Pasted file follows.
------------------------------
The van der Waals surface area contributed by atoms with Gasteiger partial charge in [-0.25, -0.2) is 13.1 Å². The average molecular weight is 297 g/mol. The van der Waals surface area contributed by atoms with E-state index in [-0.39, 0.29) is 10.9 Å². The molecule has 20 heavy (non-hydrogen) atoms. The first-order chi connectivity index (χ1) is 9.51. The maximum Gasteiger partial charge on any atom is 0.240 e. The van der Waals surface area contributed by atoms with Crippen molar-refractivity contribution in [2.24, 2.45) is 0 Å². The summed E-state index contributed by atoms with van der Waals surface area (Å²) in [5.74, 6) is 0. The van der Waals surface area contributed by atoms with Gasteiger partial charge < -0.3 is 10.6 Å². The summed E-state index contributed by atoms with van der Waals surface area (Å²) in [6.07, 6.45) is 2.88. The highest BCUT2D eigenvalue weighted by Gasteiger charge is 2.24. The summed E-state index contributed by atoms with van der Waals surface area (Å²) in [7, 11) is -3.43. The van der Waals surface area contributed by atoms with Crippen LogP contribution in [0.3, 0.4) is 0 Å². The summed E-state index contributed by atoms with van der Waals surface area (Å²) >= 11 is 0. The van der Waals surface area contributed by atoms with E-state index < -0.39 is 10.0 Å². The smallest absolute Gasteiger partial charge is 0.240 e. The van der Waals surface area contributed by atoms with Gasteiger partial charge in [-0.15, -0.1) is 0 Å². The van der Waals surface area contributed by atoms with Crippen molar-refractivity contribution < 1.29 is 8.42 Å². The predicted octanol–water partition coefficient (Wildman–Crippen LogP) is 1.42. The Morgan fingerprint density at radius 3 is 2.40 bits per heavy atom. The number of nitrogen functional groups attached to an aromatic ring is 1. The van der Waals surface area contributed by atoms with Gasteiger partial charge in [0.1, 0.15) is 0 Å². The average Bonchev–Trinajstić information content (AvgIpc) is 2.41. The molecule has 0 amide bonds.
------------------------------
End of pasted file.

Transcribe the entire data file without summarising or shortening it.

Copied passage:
The van der Waals surface area contributed by atoms with Gasteiger partial charge in [-0.25, -0.2) is 13.1 Å². The average molecular weight is 297 g/mol. The van der Waals surface area contributed by atoms with E-state index in [-0.39, 0.29) is 10.9 Å². The molecule has 20 heavy (non-hydrogen) atoms. The first-order chi connectivity index (χ1) is 9.51. The maximum Gasteiger partial charge on any atom is 0.240 e. The van der Waals surface area contributed by atoms with Crippen molar-refractivity contribution in [2.24, 2.45) is 0 Å². The summed E-state index contributed by atoms with van der Waals surface area (Å²) in [5.74, 6) is 0. The van der Waals surface area contributed by atoms with Gasteiger partial charge < -0.3 is 10.6 Å². The summed E-state index contributed by atoms with van der Waals surface area (Å²) in [6.07, 6.45) is 2.88. The highest BCUT2D eigenvalue weighted by Gasteiger charge is 2.24. The summed E-state index contributed by atoms with van der Waals surface area (Å²) in [7, 11) is -3.43. The van der Waals surface area contributed by atoms with Crippen LogP contribution in [0.3, 0.4) is 0 Å². The summed E-state index contributed by atoms with van der Waals surface area (Å²) >= 11 is 0. The van der Waals surface area contributed by atoms with E-state index < -0.39 is 10.0 Å². The smallest absolute Gasteiger partial charge is 0.240 e. The van der Waals surface area contributed by atoms with Gasteiger partial charge in [-0.15, -0.1) is 0 Å². The van der Waals surface area contributed by atoms with Crippen molar-refractivity contribution < 1.29 is 8.42 Å². The predicted octanol–water partition coefficient (Wildman–Crippen LogP) is 1.42. The Morgan fingerprint density at radius 3 is 2.40 bits per heavy atom. The number of nitrogen functional groups attached to an aromatic ring is 1. The van der Waals surface area contributed by atoms with Gasteiger partial charge in [0.1, 0.15) is 0 Å². The average Bonchev–Trinajstić information content (AvgIpc) is 2.41. The molecule has 0 amide bonds.